Going Inside Google Search Updates

It’s important to remember that some of the biggest changes in Google search results were not named all named after animals. As a matter of fact, some major changes in Google search algorithms this year have been named after nothing at all. When analyzing Google’s pervasive search quality highlight posts on its official Inside Search blog, algorithmic tweaks for Panda and Penguin represent less than 3 percent of the changes Google has made to its core search functionality since the first of the year.

In order to be able to make these kinds of statements, I had to analyze all of Google’s Inside Search blog posts made since the first of the year, which includes updates actually made in December 2011, and try to classify the Google product, service, or function that was attuned. You can read my analysis of Google Search Updates over at Search Engine Watch, but I do plan on updating additional details here in a future post.

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Less is the New More, More or Less?

It’s always interesting to watch some of the broader trends in search engine referrals. One of the more recent, and certainly more interesting developments in search engine usage, has to be that less is the new more. At least that’s what Coremetrics is reporting when comparing early 2009 search data with later results.

2009 U.S. Clicks by Number of Keywords

2009 U.S. Clicks by Number of Keywords

Use of one-word phrases has increased nearly 16% from Jan. 2009 to Oct. 2009. At first glance, this development would certainly lend credibility to those that contend the long tail of search is in full wain. But it really could be more a reflection in the change is searcher behavior moreover a paradigm shift away from the longtail of search.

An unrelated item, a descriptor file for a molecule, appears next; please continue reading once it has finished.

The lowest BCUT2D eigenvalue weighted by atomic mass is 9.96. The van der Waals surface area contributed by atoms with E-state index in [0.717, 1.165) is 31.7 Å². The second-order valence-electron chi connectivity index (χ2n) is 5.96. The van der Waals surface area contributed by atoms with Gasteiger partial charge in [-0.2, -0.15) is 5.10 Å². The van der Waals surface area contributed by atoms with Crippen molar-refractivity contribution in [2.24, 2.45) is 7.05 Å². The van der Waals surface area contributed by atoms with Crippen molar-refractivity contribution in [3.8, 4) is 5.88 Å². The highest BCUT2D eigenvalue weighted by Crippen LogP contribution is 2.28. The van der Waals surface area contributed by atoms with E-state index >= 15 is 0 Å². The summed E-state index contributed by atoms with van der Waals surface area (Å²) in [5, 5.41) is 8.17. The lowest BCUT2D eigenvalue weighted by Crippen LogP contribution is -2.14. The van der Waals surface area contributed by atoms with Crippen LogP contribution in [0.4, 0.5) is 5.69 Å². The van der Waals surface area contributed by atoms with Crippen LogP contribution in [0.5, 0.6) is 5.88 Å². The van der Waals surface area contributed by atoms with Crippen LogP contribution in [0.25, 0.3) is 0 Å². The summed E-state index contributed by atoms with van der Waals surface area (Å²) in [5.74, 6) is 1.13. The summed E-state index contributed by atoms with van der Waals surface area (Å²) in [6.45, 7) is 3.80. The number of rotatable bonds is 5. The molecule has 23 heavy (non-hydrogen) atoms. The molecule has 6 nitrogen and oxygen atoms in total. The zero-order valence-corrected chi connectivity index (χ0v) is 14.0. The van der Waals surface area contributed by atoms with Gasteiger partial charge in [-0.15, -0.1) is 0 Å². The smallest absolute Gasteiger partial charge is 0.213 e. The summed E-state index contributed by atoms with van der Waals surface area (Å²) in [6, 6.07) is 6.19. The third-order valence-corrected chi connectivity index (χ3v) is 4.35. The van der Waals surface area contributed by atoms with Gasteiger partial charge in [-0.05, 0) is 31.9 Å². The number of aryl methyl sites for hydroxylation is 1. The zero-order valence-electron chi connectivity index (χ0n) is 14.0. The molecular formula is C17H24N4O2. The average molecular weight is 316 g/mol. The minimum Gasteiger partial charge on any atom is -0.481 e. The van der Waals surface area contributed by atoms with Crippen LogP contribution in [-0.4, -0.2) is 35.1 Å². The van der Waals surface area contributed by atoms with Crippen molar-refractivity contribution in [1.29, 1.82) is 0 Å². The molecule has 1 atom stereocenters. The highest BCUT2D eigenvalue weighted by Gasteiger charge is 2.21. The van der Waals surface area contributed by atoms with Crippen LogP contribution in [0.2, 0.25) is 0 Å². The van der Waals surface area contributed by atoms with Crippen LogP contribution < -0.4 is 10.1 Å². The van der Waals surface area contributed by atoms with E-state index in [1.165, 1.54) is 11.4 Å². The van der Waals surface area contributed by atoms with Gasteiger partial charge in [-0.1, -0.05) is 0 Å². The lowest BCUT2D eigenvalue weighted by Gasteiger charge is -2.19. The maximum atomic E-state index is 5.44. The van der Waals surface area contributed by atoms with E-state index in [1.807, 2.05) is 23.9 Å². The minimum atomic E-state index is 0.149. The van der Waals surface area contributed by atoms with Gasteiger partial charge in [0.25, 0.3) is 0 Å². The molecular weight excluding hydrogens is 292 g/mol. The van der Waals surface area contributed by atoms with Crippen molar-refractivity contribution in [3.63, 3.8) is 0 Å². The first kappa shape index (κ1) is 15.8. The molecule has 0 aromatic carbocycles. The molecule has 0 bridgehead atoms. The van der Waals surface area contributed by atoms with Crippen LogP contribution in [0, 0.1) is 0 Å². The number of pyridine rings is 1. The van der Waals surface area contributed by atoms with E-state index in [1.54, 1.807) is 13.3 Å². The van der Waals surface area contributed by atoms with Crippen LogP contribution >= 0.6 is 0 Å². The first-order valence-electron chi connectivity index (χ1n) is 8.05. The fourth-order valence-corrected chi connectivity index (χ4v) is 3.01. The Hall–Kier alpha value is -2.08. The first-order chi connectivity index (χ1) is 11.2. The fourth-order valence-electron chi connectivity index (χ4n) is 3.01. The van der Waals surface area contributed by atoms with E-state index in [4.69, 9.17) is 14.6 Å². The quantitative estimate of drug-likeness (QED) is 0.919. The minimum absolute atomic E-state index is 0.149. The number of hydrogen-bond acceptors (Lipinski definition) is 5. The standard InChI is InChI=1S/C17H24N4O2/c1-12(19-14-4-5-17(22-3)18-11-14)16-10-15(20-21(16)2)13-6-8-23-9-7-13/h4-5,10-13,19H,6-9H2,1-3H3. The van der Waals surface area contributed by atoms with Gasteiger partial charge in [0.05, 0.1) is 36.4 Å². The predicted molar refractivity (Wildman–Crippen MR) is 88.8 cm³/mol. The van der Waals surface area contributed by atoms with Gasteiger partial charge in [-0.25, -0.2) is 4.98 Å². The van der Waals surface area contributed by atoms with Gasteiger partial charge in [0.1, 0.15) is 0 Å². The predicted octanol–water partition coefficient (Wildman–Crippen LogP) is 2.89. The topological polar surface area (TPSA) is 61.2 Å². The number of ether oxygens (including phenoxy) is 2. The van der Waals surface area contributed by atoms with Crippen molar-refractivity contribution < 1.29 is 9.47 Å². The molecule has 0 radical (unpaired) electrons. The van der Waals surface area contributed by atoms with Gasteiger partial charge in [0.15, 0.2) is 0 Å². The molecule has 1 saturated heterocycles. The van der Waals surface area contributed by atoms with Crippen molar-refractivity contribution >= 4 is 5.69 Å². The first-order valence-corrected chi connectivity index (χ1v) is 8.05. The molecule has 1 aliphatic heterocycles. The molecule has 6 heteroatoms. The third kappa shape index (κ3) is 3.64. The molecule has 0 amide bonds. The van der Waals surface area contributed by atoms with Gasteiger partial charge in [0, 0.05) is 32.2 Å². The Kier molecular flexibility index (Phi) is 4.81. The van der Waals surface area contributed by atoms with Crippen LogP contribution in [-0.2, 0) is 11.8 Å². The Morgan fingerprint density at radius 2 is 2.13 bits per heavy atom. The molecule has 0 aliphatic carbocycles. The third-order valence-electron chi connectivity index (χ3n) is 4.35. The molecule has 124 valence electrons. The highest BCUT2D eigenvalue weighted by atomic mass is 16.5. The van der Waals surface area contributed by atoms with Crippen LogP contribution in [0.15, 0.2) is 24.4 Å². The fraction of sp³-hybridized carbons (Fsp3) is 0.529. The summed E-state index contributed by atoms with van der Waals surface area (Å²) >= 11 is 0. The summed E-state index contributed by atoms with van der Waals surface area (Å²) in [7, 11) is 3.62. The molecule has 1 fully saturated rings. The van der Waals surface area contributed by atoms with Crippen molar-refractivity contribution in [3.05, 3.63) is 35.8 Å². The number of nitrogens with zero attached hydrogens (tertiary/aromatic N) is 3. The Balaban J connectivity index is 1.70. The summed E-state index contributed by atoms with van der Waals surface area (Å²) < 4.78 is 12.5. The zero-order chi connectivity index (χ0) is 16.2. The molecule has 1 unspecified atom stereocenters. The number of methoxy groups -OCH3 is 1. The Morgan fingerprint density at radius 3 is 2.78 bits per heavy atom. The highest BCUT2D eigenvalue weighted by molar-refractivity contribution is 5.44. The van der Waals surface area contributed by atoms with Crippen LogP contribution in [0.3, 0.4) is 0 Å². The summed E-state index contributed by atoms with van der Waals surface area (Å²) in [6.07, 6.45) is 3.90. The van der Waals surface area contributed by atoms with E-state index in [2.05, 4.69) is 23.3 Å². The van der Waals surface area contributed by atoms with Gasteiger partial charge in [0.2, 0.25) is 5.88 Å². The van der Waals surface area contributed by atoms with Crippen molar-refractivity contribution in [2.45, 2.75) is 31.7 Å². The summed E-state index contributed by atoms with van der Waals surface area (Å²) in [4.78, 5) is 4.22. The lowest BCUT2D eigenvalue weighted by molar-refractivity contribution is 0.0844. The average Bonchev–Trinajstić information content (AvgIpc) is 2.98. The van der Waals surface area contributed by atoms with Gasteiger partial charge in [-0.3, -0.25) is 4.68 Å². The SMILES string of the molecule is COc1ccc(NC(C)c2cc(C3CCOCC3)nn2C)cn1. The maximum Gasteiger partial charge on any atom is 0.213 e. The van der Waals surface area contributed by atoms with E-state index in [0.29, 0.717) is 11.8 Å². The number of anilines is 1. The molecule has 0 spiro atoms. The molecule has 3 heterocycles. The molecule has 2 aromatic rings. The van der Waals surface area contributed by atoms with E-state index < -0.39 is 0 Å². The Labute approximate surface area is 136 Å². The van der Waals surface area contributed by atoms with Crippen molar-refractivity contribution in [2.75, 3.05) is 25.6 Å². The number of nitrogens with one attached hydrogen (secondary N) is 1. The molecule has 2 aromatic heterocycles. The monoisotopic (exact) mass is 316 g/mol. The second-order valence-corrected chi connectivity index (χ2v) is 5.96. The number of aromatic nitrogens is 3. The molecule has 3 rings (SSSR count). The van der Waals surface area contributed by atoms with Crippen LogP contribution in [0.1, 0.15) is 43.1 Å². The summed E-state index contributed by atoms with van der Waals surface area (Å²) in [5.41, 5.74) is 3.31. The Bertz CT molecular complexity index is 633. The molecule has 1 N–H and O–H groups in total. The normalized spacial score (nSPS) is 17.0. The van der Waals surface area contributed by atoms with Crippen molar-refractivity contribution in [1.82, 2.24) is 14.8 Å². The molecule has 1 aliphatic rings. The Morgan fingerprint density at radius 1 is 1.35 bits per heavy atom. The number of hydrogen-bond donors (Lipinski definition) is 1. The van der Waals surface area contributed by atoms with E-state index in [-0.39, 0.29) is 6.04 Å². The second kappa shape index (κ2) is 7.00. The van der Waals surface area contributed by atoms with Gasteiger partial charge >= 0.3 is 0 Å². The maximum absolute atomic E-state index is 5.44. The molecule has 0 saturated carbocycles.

For example, think about how we search for brands. Do we Google it to go to the site or do we type the full URL in our browsers? Since Google has focused on producing more relevant branded results in 2009, perhaps the data is a reflection of browser laziness rather than a shift away from using three+ words in a search query. Perhaps the
Coremetrics data has been influenced by iPhone usage for search. After all, who wants to type in all those phrases on a mobile search engine. Of course, it could just be that we’re using the search engines rather than bookmarks to return to the same site time and time again.

2009 Clicks by Number of Keywords Data

2009 Clicks by Number of Keywords Data

It’s important to note that the Coremetrics data is specific to clicks on search results as it relates to the number of words used in successful search queries. Also, I don’t know how suggested search results may have impacted the data. Does a one word query supplemented by search engine suggestion affect the data in any way? Either way, this remains and interesting data set to watch as it evolves over time.

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